Do I really need to read a lot if I want to be a writer? I love to write, but I don’t like to (or don’t have time to, or don’t want to) read. What should I do?
From, more Ninja Writers than seems possible
Hey, Ninja Writer!
First, full disclosure. I was practically born with a book in my hands. My mother taught me to read when I was three because she had another baby and she needed a break from reading to me.
Reading has saved my life more than once.
I love books.
I want to say that you absolutely need to be a reader if you want to be a writer because . . . well, of course you do! It seems sacrilegious for someone who wants to write to try to find away around reading.
And then I realized that my own bias was getting in the way of really addressing the question.
I’m going to be very straightforward here.
If you want to be a writer, you have to consume stories. There is no other way around it. Wannabe writers need to take in stories the same way that wannabe doctors have to go to medical school.
It’s a requirment.
Don’t just take my word for it.
If you want to be a writer, you must do two things above all others: read a lot and write a lot. There’s no way around these two things that I’m aware of, no shortcut. . . .
It’s hard for me to believe that people who read very little (or not at all in some cases) should presume to write and expect people to like what they have written, but I know it’s true. If I had a nickel for every person who ever told me he/she wanted to become a writer but didn’t have time to read, I could buy myself a pretty good steak dinner. Can I be blunt on this subject? If you don’t have time to read, you don’t have the time (or the tools) to write. Simple as that.
Read, read, read. Read everything — trash, classics, good and bad, and see how they do it. Just like a carpenter who works as an apprentice and studies the master. Read! You’ll absorb it.
The most important thing is to read as much as you can, like I did. It will give you an understanding of what makes good writing and it will enlarge your vocabulary.
All of that said — of course you can write if you’re not a reader. Just get out a notebook and a pen and start forming letters into sentences. Or fire up your computer and start typing.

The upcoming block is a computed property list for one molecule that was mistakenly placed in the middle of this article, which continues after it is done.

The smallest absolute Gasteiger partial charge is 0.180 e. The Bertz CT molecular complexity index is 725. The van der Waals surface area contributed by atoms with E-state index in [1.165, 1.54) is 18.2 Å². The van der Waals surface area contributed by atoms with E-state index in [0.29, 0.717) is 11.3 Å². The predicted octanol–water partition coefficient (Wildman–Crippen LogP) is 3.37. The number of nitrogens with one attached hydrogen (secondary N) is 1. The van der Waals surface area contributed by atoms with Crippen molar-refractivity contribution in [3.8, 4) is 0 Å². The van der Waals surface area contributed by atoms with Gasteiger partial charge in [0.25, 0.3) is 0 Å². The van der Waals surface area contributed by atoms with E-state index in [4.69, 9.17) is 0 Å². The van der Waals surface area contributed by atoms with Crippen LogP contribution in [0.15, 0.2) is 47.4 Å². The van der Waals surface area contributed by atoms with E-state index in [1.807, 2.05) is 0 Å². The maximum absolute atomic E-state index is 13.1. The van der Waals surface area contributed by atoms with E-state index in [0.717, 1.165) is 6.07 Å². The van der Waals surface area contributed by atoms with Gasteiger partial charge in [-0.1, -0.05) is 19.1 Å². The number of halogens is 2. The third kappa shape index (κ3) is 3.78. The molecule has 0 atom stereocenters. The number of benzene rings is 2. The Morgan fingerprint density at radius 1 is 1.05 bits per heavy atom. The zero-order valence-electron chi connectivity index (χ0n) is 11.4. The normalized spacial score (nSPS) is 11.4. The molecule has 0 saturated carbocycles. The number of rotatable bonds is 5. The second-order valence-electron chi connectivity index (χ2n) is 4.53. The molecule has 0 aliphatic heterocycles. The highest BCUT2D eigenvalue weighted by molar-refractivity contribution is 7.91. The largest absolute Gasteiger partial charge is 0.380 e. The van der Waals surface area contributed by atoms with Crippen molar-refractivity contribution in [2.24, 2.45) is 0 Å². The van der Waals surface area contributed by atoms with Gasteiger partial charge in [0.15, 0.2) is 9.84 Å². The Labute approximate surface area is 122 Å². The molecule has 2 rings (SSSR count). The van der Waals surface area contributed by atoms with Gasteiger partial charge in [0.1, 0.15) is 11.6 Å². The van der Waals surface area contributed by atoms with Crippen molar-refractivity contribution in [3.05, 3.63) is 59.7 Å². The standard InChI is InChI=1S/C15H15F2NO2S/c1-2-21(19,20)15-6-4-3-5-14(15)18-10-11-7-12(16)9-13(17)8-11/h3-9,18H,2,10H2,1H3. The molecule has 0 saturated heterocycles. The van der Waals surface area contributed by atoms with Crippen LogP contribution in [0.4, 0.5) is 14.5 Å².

Some people are just natural storytellers. You know them. They’re the ones who wind up with an audience where ever they go. They start talking and people listen. Maybe you’re one of those storytellers. I’m guessing, actually, that you are.
But if you don’t take in stories in some way, preferably via reading, it’s unlikely that you’ll ever be the kind of writer that other people read. If that’s your goal, you need to be a story consumer.
Even if you’re a natural storyteller who might get away with writing without reading.
At the very least watch movies and television, which is taking in the end result of someone else’s writing.
The thing is that you might want to be a writer without reading, but as a writer you better hope that there are some people out there who like reading more than you do.
And you need to appeal to those folks. To do that, you need to write well. To do that, you need to learn. Writers learn from other writers.
When someone tells me that they don’t like reading, my brain always translates that into this: So far, I haven’t found my reading groove.
I know so many people who were turned off of reading completely by early years of being forced to read books that they didn’t connect with. I know others who finally found a book that filled them up and that was all it took. Once they found the book that broke through the wall built by compulsory reading, they became capital-R Readers.
If you want to be a writer, I don’t see a way around being a consumer of stories. Here’s a plan, if you’re struggling with that:
Watch stories. You’re probably already doing this. In fact, I’d bet you are. Taking in stories in some way is the root of wanting to be a writer, after all. So if you’re a movie buff, if you love to watch television — keep that up. Start paying more attention to the stories you’re watching. Watch like a writer. Notice things like character development and story arc.
Find your book. Stop listening to people who tell you what you should be reading. Don’t worry about critics or whether or not anyone else thinks what you’re reading is worthwhile. Just find a book you enjoy reading, and read it.
Read things that aren’t books. Everything counts. Short stories. Poems. Essays. In fact, Ray Bradbury recommends reading one of each every day. That’s a great place to start, if becoming a reader (so you can be a better writer) is your goal.
Remember that reading is a skill. No one is born a good reader. If you haven’t exercised your reading muscles, then it’s unreasonable to expect to have instant mastery. The more you read, the better you’ll be at it, and it’s human nature to enjoy doing things we’re good at.
Shaunta Grimes is a writer and teacher. She lives in Reno with her husband, three superstar kids, and a yellow rescue dog named Maybelline Scout. She’s on Twitter @shauntagrimes and is the author of Viral Nation and Rebel Nationand the upcoming novel The Astonishing Maybe. She is the original Ninja Writer.